On Earth, things evolve into crabs—could the same be true in space? - Ars Technica
Jul 29, 2021 1 min, 47 secs

Many organisms on planet Earth aren't crabs.

But a surprising number of creatures either are crabs or look a lot like them.

Hermit crabs are not alone; over the history of life on Earth, there have been five separate cases in which decapod crustaceans have evolved this way, a process common enough that it has picked up a formal term: carcinization.

"Everything" is clear hyperbole—the overwhelming majority of things on Earth are not crabs and seemingly have no plans to become them.

But if there are benefits to having a crab-like shape on Earth, should we view that as a general rule of life.

Yet crab-like forms are common enough that a number of the things we call crabs aren't all that closely related to crabs.

Though they evolved to have crab-like features, they are not true crabs, which are in the infraorder Brachyura.

Right now, there's no evidence that there is any life, much less crab life, on other planets.

Wolfe noted that any creatures on these theoretical planets would still need to have the right genetic building blocks to be capable of evolving into crab-like forms.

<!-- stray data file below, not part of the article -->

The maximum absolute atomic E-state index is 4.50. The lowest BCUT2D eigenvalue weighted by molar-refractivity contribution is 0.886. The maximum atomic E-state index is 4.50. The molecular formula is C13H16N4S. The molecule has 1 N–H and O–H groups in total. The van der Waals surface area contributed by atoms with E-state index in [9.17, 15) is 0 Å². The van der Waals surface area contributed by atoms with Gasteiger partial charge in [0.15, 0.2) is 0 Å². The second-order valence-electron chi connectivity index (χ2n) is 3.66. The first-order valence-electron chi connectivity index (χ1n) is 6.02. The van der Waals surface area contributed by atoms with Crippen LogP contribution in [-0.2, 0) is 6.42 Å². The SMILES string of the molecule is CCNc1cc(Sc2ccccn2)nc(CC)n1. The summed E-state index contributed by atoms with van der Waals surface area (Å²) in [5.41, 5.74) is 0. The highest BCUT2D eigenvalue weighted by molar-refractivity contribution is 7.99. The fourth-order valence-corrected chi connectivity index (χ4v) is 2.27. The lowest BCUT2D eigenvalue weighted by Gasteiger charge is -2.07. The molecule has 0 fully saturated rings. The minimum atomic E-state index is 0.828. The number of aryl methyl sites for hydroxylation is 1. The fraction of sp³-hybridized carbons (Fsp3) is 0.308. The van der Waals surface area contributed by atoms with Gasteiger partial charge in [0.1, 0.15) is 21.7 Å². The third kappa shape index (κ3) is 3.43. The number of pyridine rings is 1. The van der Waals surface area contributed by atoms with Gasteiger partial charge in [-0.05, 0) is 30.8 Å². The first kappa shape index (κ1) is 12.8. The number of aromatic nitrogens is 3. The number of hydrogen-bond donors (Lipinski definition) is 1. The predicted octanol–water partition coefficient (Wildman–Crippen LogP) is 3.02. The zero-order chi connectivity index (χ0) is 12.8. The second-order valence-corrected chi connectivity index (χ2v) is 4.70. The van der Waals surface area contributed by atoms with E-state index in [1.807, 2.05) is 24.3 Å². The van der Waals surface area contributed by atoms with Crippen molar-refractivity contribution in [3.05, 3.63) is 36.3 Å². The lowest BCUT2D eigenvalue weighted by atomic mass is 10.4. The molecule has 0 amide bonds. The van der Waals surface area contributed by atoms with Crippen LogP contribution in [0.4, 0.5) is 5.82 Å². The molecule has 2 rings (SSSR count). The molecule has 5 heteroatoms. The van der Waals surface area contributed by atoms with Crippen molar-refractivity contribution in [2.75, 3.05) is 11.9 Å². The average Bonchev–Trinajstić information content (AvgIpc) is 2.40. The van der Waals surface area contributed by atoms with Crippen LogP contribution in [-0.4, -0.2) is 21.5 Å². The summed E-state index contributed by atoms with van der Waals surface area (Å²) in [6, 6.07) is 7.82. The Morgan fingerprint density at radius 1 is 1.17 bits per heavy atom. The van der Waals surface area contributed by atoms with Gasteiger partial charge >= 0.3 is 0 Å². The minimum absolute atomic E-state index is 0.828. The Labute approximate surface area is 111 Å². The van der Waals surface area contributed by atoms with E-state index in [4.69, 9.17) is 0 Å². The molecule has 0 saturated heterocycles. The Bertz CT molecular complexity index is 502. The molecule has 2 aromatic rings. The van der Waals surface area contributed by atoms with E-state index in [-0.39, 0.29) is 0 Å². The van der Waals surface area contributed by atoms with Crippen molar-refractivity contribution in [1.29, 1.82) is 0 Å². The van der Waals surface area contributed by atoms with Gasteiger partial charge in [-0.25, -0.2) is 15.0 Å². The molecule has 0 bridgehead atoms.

And a converse is also true: planets different from Earth are less likely to have crabs.

On Earth, there are terrestrial crabs, which evolved from their marine kin.

It seems likely that if there are space crabs, they'd probably come about on planets that have environments similar to Earth's.

“I think that you could [have crab-like creatures on other planets].

I also think you could get things that don't look like anything on Earth at all,” she said.

Kershenbaum doesn't think that life in the stars needs to look exactly like life on Earth.

Rather, weird and wacky alien life is just more likely to be rare by comparison.

“It seems likely that Earth-like planets are going to be relatively well-stocked with life compared to weird and wonderful planets,” he said.

He said that if he were to send a probe into space to look for life, he'd expect to see many worm-shaped things—they're quite common on Earth and have been around for more than 500 million years.

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